What is Opportunity Charging?
To discuss opportunity charging, it might be best to define conventional charging. Conventional charging typically starts once a battery has reached a state of charge of ~ 20%. At this point the battery is connected to a Ferroresonant or SCR charger for an 8 hour charge cycle. During this charge cycle, the current delivery starts at 16-18 amps/100 Ahrs and progressively lowers to around 2-5 amps/100 Ahrs. This charge cycle allows the battery to be returned to a 100% state of charge. This type of charging generates a lot of heat and the battery must be allowed to cool for 8-10 hours before use. This type of charging greatly reduces your asset utilization. If you are depleting your battery to a 20% state of charge in 8 hours, you are reducing your utilization of that battery to 33% or less. If you only run one 8 hour shift per day, this process does not present a problem. The problem arises when you run more than 1 shift, or you have a fleet of batteries with capacity issues that will not allow for a full 8 hours of operation.
Opportunity charging is a process where the operator returns the battery to charge whenever there is an opportunity. Breaks, lunch, etc., are points where the lift-truck would be plugged in for a brief charging period. An opportunity charger is utilized when the state of charge is between 20% and 80%. At this state of charge, the battery can utilize higher current levels of 25-30 amps/100 Ahrs. To charge the battery from 80% state of charge to 100%, the charge profile changes and a lower current level is used for that final 20%. The final 20% takes longer and should be performed with an equalization charge once per week.
Is Opportunity Charging Bad for my Battery?
There is certainly some debate about the impact of opportunity charging on the life of an industrial battery. Some manufacturers and re-sellers will claim that a battery has a limited amount of charging cycles (~1500) and that any time you place your battery on charge you are using one of these cycles. The number of full 8-hour charging cycles a battery can handle is well documented and each manufacturer has performed performance testing on their products. The real question is whether a 5-30 minute charging session creates the same amount of product life impact as a full 8 hour charge. The damaging component of a charge cycle is the heat that is created during the process. A full charge cycle generates enough heat that the manufacturer suggests an 8 hour cool-down period. So, how much heat is generated during a 5-30 minute charging session? The truth is that it depends on the charger. Ferroresonant & SCR chargers increase battery temperature approximately 25°F in an 8 hour charge. An Infinity High-Frequency charger only increases the battery temperature approximately 15°F and requires a shorter charge period and cool-down period. When used as an opportunity charger, the Infinity only increase the battery temperature ~ 5.5% in an hour of charging. This minimal increase in battery temperature does create some lost life for your battery, but it is much less than the reduction that comes from a full charging cycle. It takes the accumulation of several short charging sessions to equal the effect of a charging cycle when the battery temperature is controlled.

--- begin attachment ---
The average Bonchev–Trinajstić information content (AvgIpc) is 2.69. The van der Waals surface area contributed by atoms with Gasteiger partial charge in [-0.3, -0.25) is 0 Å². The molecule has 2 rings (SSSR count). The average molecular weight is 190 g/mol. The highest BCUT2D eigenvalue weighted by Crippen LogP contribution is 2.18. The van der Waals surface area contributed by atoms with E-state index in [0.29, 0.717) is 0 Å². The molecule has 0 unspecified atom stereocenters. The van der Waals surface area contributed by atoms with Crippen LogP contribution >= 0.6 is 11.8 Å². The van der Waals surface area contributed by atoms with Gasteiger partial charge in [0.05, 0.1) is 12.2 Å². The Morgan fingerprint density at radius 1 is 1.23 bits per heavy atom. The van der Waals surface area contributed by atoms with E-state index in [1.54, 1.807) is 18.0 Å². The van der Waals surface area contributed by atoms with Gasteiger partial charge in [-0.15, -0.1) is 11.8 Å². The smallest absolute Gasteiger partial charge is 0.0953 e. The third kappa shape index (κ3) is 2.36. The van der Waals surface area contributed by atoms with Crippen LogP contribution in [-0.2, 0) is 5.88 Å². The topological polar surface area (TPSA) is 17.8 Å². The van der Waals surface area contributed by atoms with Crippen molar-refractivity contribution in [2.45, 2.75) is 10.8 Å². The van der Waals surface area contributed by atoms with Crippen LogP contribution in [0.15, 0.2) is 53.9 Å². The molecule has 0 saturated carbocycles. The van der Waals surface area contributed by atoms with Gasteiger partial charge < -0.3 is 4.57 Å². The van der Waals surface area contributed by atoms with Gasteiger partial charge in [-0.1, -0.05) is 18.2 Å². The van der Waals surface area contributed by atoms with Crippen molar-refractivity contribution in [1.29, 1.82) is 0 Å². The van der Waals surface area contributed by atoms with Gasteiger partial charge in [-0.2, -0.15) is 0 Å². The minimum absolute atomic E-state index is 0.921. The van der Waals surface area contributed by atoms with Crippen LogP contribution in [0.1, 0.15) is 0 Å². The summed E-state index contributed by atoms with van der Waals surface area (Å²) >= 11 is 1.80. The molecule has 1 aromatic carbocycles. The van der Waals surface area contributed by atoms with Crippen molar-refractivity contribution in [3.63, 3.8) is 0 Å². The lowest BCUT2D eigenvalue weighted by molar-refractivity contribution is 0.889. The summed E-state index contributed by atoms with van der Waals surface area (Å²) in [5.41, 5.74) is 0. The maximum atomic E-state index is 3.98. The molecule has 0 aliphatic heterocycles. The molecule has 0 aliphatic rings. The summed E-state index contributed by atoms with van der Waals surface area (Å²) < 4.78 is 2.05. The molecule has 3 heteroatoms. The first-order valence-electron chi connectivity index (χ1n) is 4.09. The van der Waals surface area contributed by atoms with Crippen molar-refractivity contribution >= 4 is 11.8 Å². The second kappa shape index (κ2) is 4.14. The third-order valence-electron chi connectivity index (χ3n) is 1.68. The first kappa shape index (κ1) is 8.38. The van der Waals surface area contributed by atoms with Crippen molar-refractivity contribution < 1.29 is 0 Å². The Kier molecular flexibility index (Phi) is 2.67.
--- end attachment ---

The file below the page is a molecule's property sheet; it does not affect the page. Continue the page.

What Makes the Infinity Different from Other Chargers?
All battery chargers convert an AC input into a DC output. The AC sine wave is manipulated with electrical circuitry to produce DC power. Ferroresonant and SCR chargers create an imperfect DC signal with rapid current fluctuations (electrical noise). This imperfect signal also produces efficiency loses in the form of heat. The Infinity High Frequency charger uses IGBTs that produce an almost perfect DC output which generates much less heat.
The differences in power conversion impacts the efficiency of each charger.
- Ferroresonant: ~85%
- SCR: ~80%
- Infinity HF: >91%
This much higher efficiency means that the Infinity requires less input power than the others. In fact, the Infinity requires 15% less power than a Ferro charger and 45% less power than an SCR charger. Stanbury, the manufacturer of the Infinity charger, used these statistics and regional electricity costs to generate a savings model. This model was designed to accommodate a conventional charging scenerio where two 1000Ah, 18-cell batteries were used per truck in a 2 shift operation. This model showed an average savings of $675/truck annually.
The Infinity is also very flexible. It can be configured with a taper profile for conventional charging, a PEI profile for cold-storage applications and an opportunity profile. The Infinity chargers can also operate with inconsistent supply voltages of 390-530V.